I think what makes me chuckle is when people say “Reduce our dependence on foreign oil!” this is meant to imply/infer “Get our oil interests out of the Middle East”. As you can see, 2 out of our top top 3 suppliers come from Canada (#1) and Mexico (#3). So basically what they’re saying “Let’s screw Canada!” LOL. So much for being neighborly!


  • m January 22, 2008 (8:41 am)

    I suffered through one Economics class in college and didn’t do well, so the oil industry isn’t that easy for me to understand. I think most people that buy gas have to question the high prices when the newspapers report record breaking profits for oil companies. OP, I understand the problems the oil companies face in terms of dealing with unstable countries, but can’t understand the profits the oil companies are able to earn under such conditions. If you can explain that (if it doesn’t take too much time), I’d love to know because it’s pretty amazing. I have adjusted to the $3.00+ prices, so I’m just curious at this point on the economics.

  • elevated concern January 22, 2008 (9:33 am)

    I guess that’s why were building a great wall around us?

  • OP January 22, 2008 (2:54 pm)

    If you can explain that (if it doesn’t take too much time), I’d love to know because it’s pretty amazing.

    Would love to, but it’s an extremely complex topic. I don’t think WSB would appreciate me hogging/hijacking the thread. ;-) Besides, my wife’s the one with Masters in economics, she would be much better at explaining it. But like I said, it boils down to supply and demand; the lower the supply, the greater the demand, the greater the profits.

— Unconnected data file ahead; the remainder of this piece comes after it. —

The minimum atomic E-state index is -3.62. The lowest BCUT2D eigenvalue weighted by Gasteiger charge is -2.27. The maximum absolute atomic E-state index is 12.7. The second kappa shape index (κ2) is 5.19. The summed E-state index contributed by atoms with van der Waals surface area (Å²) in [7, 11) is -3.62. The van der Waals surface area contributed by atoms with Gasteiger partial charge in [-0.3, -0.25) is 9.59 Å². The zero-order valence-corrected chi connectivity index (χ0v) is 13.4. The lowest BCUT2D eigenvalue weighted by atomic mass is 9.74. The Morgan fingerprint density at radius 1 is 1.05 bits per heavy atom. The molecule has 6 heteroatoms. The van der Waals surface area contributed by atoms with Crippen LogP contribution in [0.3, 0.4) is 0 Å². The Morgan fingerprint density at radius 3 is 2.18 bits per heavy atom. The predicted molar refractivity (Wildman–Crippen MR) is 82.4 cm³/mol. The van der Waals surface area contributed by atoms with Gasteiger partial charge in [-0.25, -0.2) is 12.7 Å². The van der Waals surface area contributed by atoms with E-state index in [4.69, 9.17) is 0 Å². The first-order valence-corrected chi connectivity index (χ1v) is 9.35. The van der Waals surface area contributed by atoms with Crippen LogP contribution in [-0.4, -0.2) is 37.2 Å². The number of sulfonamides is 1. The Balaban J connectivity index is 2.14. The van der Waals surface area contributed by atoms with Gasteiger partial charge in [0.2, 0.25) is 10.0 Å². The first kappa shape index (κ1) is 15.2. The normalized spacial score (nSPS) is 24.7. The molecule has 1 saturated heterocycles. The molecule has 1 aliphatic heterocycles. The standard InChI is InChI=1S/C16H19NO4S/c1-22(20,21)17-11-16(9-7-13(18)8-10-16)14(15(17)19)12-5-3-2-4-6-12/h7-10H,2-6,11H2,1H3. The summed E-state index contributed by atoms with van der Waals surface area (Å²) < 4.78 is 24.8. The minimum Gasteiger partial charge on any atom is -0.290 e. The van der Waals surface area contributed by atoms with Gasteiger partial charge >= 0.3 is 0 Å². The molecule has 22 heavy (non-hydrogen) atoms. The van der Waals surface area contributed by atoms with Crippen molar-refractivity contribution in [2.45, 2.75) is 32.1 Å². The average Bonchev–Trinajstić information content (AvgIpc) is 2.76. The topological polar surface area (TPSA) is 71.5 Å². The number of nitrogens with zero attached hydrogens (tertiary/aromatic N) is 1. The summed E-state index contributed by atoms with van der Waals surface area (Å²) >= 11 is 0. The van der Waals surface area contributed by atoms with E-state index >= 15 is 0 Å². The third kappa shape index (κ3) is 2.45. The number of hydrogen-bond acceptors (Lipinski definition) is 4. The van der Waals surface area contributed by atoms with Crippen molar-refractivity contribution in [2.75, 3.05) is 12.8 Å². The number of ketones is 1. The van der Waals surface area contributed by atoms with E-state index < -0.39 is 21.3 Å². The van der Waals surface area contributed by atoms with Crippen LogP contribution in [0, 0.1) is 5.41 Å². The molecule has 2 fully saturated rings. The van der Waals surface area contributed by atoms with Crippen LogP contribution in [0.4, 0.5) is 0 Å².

• seattle golfer January 22, 2008 (8:07 pm)


    Duh on the economic lesson. Worked for Chesapeake and Devon in OKC. Can’t change the 2002 price of oil at $25 a barrel but I learned tolerence when presented with facts instead of challenging facts to fit my anticipated outcome through education.

  • OP January 22, 2008 (11:27 pm)

    I learned tolerence when presented with facts…

    And what exactly are you trying to assert with the presentation of your fact (oil being $25 when Bush came into office), seattlegolfer? Yes, it’s true. So? What’s your point?

    What do tolerance and facts have to do with one another? Facts are facts. I’m not being “intolerant” of your fact. I’m questioning the intent and meaning behind it.

    Yes, I was being a tad dismissive and sarcastic in my response because, well, I have a pretty good idea where you were going with it.

    …instead of challenging facts to fit my anticipated outcome through education

    This is borders on incoherent gobbly-goo and needs a better explanation before I’ll even consider responding.